Oregon’s Central Coast

There was absolutely not a chance in the world that we would be in Oregon and not visit its well-known gorgeous coasts.  So with that in mind toward Newport we traveled.  Arne and Valerie happened to be also visiting friends and suggested we join them for dinner one last time and had the opportunity of sampling Dungeness crabs. Yumm!

We stayed at the Port of Newport and on our first evening  experienced what the locals call coastal mist, which in my humble opinion, is just rain.   This is also an area where every morning, rain or shine, locals like to go clamming.

We could see the Yakima bridge from our site and were pleasantly surprised one evening by being able to enjoy a stunning sunset, especially with the bridge on the foreground.


We drove north and came across Depoe Bay, a small and picturesque coastal village known for charter fishing and for whale watching, earning its distinction of being the whale-watching capital of the state.  This adorable village has an amazing scenic appeal with its rocky outer bay, flanked by headlands to the north and south with a narrow channel through the basalt cliffs leading to a small inner channel also home of the world’s smallest harbor.

We were told by the locals that if we really wanted to see even more whales we needed to visit Cape Foulweather as on a clear day visibility can extend 40 miles a day.  Whether it was one or several gray whales I’m not sure, but we did see whales spouting and breaching.



Our jaunt to arrive to the edge of Cape Foulweather required walking through wildflower fields.


We continued our journey south and stopped at Devils Punch Bowl.  Unfortunately, we arrived during low tide and because it is tide dependent, the waves were not entering the bowl and thus, we were not able to see its splendor.  Apparently, during high tide waves comes in through the opening at the bottom, which although appears to be somewhat small, it’s probably about 10′ or taller in height, until the bowl fills and then the water spins around in a circular motion each time a wave pushes its way in.  We would have had to wait several hours for this to occur so we had to only envision it in our minds.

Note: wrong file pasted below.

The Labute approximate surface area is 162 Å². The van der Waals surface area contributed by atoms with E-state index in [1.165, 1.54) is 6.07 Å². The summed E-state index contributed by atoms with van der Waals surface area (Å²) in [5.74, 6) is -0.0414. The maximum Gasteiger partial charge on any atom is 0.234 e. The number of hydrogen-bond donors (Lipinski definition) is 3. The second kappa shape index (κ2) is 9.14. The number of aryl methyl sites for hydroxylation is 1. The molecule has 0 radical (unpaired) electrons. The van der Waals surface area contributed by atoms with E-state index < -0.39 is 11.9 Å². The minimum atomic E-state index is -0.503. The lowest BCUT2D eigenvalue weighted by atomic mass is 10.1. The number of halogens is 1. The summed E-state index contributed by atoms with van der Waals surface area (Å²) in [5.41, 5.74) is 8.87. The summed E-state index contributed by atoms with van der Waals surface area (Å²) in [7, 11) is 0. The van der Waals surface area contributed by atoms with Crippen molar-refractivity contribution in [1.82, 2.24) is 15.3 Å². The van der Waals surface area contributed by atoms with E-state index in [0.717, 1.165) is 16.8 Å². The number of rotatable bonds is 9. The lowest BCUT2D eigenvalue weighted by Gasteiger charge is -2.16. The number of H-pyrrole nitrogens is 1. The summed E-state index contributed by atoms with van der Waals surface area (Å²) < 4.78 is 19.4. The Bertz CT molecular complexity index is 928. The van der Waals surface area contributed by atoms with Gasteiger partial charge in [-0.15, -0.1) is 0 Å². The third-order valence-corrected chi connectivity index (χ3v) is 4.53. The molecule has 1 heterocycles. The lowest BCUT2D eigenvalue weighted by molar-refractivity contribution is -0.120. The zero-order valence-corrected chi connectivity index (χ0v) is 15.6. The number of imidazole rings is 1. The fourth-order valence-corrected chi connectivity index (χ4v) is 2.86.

But to make up for this we visited Devil’s Churn and after walking down the narrow trail to reach a better viewing spot, I could not stop watching the sheer strength of the waves barreling their way inward only to crash against rocks causing them to reach varying heights of anywhere from 10′ to 30′.  Not a single one is alike and it was just mesmerizing.


John had to pull me away so we could keep going.  We came upon Yakima Head Lighthouse, Oregon’s tallest lighthouse at 93′, with its original lens first lit in 1873, still guides ships along the west coast and remains a beacon of light.


Just offshore I was awed by one of the largest common murre colonies on the coast.  The common murre has the most densely packed nesting colony of any bird.  The first thought that came to mind was that they were packed in like sardines in a can.


We continued our journey south and stopped often to enjoy the views.  It was so worth it though, as the views were spectacular and pictures do not do them justice.


We continued our adventures further southbound and met up with our friends Keith and Jenn at the Sea Lion Caves in Florence.   I had previously seen stellar sea lions on docks and swimming in the ocean but watching such a large quantity of them enjoying their natural habitat was certainly a remarkable experience as they have chosen to live in such a large sea cave.





From the Sea Caves we had a beautiful view of the Heceta Head Lighthouse.  Today it is an interpretive center, but could you just imagine being able to see these beautiful views on a daily basis as the house keeper who used to live there was able to see?


Because we were so close, we just had to stop in Florence for lunch as it would not be until later in August before we would see Keith and Jenn again.  When we arrived in Florence, we were greeted by many bikers who were passing by on their way to a nearby bike rally.  It was lovely how all the town’s light poles were decorated with lovely poppy baskets.

After lunch, we traced our steps back to Newport and of course, the sights from a different perspective certainly did not disappoint either.  We drove over Rocky Creek bridge and just had to stop.


We were saddened to leave the area, as there was still so much unseen, but yet more adventures to be had.  Stay tuned!





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